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Some Seniors May Benefit From Cognitive Training For Up to a Decade

By Senior News Editor
Reviewed by John M. Grohol, Psy.D. on January 14, 2014

man woman elderly cognitive SSA new study suggests exercises meant to improve mental acuity may benefit older adults for as many as 10 years after they received the cognitive training.

A multi-institutional team of researchers reported that older adults who had participated in the mental exercise programs reported less difficulty with everyday tasks of living than were those who had not participated. But the results of the study were decidedly mixed.

The study, as published online by the Journal of the American Geriatrics Society, is the first to link such cognitive training to benefits in activities in everyday living and not just to mental skills related to the exercises.

Frederick W. Unverzagt, Ph.D., a professor in the Department of Psychiatry at the Indiana University School of Medicine reports that the study is known as Advanced Cognitive Training for Independent and Vital Elderly, or ACTIVE.

“Previous data from this clinical trial demonstrated that the effects of the training lasted for five years,” said Richard J. Hodes, M.D., director of the National Institute on Aging.

“Now, these longer term results indicate that particular types of cognitive training can provide a lasting benefit a decade later. They suggest that we should continue to pursue cognitive training as an intervention that might help maintain the mental abilities of older people so that they may remain independent and in the community.”

Investigators followed 2,832 people living independently in Detroit, Baltimore and western Maryland, Birmingham, Ala., Indianapolis, Boston and central Pennsylvania.

The participants averaged 74 years old at the beginning of the study. About one-quarter of the participants were African-Americans, and about three-quarters were women.

The participants were divided randomly into groups receiving either memory training, reasoning training or speed training.

A fourth, the control group, received no training — and no social contact. Meeting in small groups, the participants had 10 training sessions of 60 to 75 minutes each over a period of five to six weeks.

Since the study did not control for the effects of meeting regularly in a small group socially, the researchers could not rule out other alternative explanations for their findings.

Some participants received “booster” training one and three years after the initial sessions.

Memory training involved improving abilities to recall texts and lists. Reasoning training included solving problems that involved patterns.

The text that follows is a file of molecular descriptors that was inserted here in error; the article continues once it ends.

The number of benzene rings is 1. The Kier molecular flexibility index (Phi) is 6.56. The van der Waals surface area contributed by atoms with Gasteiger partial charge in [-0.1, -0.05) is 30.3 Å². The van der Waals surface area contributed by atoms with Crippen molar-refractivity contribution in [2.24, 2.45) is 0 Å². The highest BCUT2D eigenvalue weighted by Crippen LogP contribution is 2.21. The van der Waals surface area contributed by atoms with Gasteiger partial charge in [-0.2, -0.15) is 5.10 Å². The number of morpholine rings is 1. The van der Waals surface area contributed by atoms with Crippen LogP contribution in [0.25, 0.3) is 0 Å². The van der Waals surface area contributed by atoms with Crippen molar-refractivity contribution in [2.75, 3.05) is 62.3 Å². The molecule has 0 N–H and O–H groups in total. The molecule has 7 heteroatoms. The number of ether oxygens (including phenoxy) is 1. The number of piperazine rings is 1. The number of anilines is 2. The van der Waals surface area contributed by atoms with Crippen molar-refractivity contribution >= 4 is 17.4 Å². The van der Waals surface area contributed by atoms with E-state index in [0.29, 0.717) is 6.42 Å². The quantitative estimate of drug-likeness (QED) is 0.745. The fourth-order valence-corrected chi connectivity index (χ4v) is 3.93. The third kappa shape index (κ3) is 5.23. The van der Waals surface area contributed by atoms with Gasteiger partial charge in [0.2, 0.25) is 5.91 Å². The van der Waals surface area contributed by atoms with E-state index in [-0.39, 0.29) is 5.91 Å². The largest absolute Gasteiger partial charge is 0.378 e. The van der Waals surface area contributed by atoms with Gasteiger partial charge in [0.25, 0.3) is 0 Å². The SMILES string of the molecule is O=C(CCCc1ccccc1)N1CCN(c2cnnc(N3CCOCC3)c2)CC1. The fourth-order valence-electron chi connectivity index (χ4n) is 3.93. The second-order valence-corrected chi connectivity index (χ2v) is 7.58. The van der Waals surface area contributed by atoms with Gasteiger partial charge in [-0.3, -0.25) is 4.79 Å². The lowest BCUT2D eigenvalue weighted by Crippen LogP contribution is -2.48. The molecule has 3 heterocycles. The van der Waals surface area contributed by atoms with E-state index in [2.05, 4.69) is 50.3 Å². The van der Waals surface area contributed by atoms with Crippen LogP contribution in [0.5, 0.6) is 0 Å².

Speed training, conducted on touch screen computers, was designed to increase speed in identifying information in different screen locations.

The types of training were selected because they appeared in previous testing to be applicable to such daily activities as using the phone, tracking medication use and taking care of finances.

After 10 years, participants in each of the training groups reported less difficulty in conducting activities of daily living than those in the control groups.

Participants in all three treatment groups saw immediate improvements in the cognitive ability that was trained compared to participants in the control group who received no training.

However, virtually all groups across the entire spectrum of measurement lost ground on the measures they were tested on, indicating degradation in memory and cognitive processing traits from baseline. The groups did not differ significantly on traits they were not trained on from the control group, suggesting that training is very specific to the task trained on.

This cognitive improvement — groups who lost the least amount of points — was maintained through five years for all three treatments and through 10 years for the participants who received reasoning and speed training.

While the results showed statistical significance, it’s not clear whether these small changes in scoring data (sometimes just a couple of points different from the control group) have clinical significance in everyday living.

Unverzagt noted that overall, the training sessions produced clear but modest benefits, suggesting it would be worthwhile to study the potential benefits of combining cognitive training with other lifestyle and health interventions such as exercise and improved diet.

Source: Indiana University

 

Elderly man and woman in cognitive training photo by shutterstock.

 

APA Reference
Nauert, R. (2014). Some Seniors May Benefit From Cognitive Training For Up to a Decade. Psych Central. Retrieved on October 22, 2014, from http://psychcentral.com/news/2014/01/14/some-seniors-may-benefit-from-cognitive-training-for-up-to-a-decade/64492.html